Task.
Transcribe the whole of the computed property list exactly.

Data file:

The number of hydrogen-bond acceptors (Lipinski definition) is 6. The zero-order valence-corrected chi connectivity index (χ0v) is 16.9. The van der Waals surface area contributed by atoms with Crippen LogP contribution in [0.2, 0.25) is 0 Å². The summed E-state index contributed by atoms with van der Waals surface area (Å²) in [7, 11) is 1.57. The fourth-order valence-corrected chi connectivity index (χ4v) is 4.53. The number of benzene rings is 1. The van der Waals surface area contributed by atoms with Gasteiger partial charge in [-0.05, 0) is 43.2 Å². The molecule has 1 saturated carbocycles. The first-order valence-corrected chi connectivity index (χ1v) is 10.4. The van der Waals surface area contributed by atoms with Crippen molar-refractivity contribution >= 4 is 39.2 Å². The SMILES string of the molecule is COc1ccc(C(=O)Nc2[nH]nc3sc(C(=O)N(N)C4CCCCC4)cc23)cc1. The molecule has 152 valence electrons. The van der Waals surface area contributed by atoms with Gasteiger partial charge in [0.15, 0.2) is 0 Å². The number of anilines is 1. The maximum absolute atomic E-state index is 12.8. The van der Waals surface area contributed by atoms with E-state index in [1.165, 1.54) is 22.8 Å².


The number of hydrogen-bond acceptors (Lipinski definition) is 6. The zero-order valence-corrected chi connectivity index (χ0v) is 16.9. The van der Waals surface area contributed by atoms with Crippen LogP contribution in [0.2, 0.25) is 0 Å². The summed E-state index contributed by atoms with van der Waals surface area (Å²) in [7, 11) is 1.57. The fourth-order valence-corrected chi connectivity index (χ4v) is 4.53. The number of benzene rings is 1. The van der Waals surface area contributed by atoms with Gasteiger partial charge in [-0.05, 0) is 43.2 Å². The molecule has 1 saturated carbocycles. The first-order valence-corrected chi connectivity index (χ1v) is 10.4. The van der Waals surface area contributed by atoms with Crippen molar-refractivity contribution >= 4 is 39.2 Å². The SMILES string of the molecule is COc1ccc(C(=O)Nc2[nH]nc3sc(C(=O)N(N)C4CCCCC4)cc23)cc1. The molecule has 152 valence electrons. The van der Waals surface area contributed by atoms with Gasteiger partial charge in [0.15, 0.2) is 0 Å². The number of anilines is 1. The maximum absolute atomic E-state index is 12.8. The van der Waals surface area contributed by atoms with E-state index in [1.165, 1.54) is 22.8 Å².